Manitoba Hydro and the provincial government are finally being called to task on their "playing fast and loose with environmental assessment" of Bipole III (Bipole III going nowhere fast, Nov. 13).
Manitobans might think the current Clean Environment Commission hearings are looking at an objective and comprehensive environmental assessment of technically feasible routes for Bipole III. Not so.
A proper environmental study of alternative routes would have included the assessment of a wide range of potential impacts for routes on both the east and west sides of the province, particularly as related to First Nations concerns.
Environmental, socioeconomic, engineering and cost factors would have undergone a rational process of analysis resulting in an objective decision on a preferred route.
The possible impact of an eastern route on a proposed UNESCO heritage site would have been rated and assessed just like any other potential impact.
Impacts on farmland would not carry the same weight as impacts on garter snakes. Political considerations would not play any part. American environmental organizations would not have a role.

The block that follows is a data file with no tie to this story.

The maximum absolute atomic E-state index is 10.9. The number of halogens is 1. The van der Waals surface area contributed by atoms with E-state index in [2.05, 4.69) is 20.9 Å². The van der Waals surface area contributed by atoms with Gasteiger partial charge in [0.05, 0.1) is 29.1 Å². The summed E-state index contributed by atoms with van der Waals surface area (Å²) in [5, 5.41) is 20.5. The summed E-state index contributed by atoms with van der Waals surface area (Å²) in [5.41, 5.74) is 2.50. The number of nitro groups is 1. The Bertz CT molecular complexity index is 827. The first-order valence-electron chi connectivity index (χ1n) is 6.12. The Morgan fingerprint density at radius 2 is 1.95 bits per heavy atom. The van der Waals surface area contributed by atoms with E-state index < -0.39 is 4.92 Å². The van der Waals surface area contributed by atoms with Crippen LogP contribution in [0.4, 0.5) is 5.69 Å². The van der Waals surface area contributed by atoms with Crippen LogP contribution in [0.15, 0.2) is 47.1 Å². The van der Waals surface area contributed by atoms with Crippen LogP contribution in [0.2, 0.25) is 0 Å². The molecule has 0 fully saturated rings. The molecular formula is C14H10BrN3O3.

A comprehensive environmental impact study has never been undertaken for Bipole III. This is because the provincial government stepped in and, with no study and for whatever misguided reasons, simply ruled out an eastern route, which Manitoba Hydro had always considered a viable option.
In the current Bipole III hearings, "Need for and Alternatives to" (NFAAT), system reliability, and an east-side routing option have all been ruled off the table by the CEC. As such, it is not too far a stretch to think the current hearings are a sham.
The government decided some time ago what it wants, and unless there is a huge outpouring of public opposition to the deeply flawed process presently underway, neither the weight of technical expertise, nor spending an unnecessary extra billion dollars, nor a pesky CEC hearing is going to make this government admit it made a mistake.